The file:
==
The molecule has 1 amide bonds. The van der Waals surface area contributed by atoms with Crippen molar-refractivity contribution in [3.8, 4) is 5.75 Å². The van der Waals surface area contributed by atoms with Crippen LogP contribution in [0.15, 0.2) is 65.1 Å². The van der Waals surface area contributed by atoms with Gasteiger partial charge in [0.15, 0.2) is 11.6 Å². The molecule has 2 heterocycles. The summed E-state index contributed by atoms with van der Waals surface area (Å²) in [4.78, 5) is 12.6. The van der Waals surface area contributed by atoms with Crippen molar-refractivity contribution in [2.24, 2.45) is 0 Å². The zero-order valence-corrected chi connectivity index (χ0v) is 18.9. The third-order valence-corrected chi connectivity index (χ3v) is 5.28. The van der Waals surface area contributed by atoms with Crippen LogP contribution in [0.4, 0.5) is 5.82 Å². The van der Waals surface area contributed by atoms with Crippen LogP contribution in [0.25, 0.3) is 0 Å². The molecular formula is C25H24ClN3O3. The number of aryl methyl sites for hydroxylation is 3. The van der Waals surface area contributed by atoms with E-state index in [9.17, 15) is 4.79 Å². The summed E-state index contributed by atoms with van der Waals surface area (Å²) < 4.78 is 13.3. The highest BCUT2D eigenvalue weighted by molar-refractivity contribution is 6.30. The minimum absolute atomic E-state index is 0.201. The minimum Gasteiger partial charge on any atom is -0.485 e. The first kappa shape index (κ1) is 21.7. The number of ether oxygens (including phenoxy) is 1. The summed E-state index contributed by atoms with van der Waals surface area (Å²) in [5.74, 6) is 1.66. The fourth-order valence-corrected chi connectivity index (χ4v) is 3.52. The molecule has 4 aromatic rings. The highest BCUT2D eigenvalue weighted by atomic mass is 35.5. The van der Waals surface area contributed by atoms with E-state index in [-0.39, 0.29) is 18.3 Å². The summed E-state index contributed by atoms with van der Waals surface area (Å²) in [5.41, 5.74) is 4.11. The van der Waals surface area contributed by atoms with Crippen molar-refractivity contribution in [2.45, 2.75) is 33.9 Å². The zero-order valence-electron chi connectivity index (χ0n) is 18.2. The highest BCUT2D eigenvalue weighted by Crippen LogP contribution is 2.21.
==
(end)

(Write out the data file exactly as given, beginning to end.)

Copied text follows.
The molecule has 1 amide bonds. The van der Waals surface area contributed by atoms with Crippen molar-refractivity contribution in [3.8, 4) is 5.75 Å². The van der Waals surface area contributed by atoms with Crippen LogP contribution in [0.15, 0.2) is 65.1 Å². The van der Waals surface area contributed by atoms with Gasteiger partial charge in [0.15, 0.2) is 11.6 Å². The molecule has 2 heterocycles. The summed E-state index contributed by atoms with van der Waals surface area (Å²) in [4.78, 5) is 12.6. The van der Waals surface area contributed by atoms with Crippen molar-refractivity contribution in [2.24, 2.45) is 0 Å². The zero-order valence-corrected chi connectivity index (χ0v) is 18.9. The third-order valence-corrected chi connectivity index (χ3v) is 5.28. The van der Waals surface area contributed by atoms with Crippen LogP contribution in [0.4, 0.5) is 5.82 Å². The van der Waals surface area contributed by atoms with Crippen LogP contribution in [0.25, 0.3) is 0 Å². The molecular formula is C25H24ClN3O3. The number of aryl methyl sites for hydroxylation is 3. The van der Waals surface area contributed by atoms with E-state index in [9.17, 15) is 4.79 Å². The summed E-state index contributed by atoms with van der Waals surface area (Å²) < 4.78 is 13.3. The highest BCUT2D eigenvalue weighted by molar-refractivity contribution is 6.30. The minimum absolute atomic E-state index is 0.201. The minimum Gasteiger partial charge on any atom is -0.485 e. The first kappa shape index (κ1) is 21.7. The number of ether oxygens (including phenoxy) is 1. The summed E-state index contributed by atoms with van der Waals surface area (Å²) in [5.74, 6) is 1.66. The fourth-order valence-corrected chi connectivity index (χ4v) is 3.52. The molecule has 4 aromatic rings. The highest BCUT2D eigenvalue weighted by atomic mass is 35.5. The van der Waals surface area contributed by atoms with E-state index in [-0.39, 0.29) is 18.3 Å². The summed E-state index contributed by atoms with van der Waals surface area (Å²) in [5.41, 5.74) is 4.11. The van der Waals surface area contributed by atoms with Crippen molar-refractivity contribution in [2.45, 2.75) is 33.9 Å². The zero-order valence-electron chi connectivity index (χ0n) is 18.2. The highest BCUT2D eigenvalue weighted by Crippen LogP contribution is 2.21.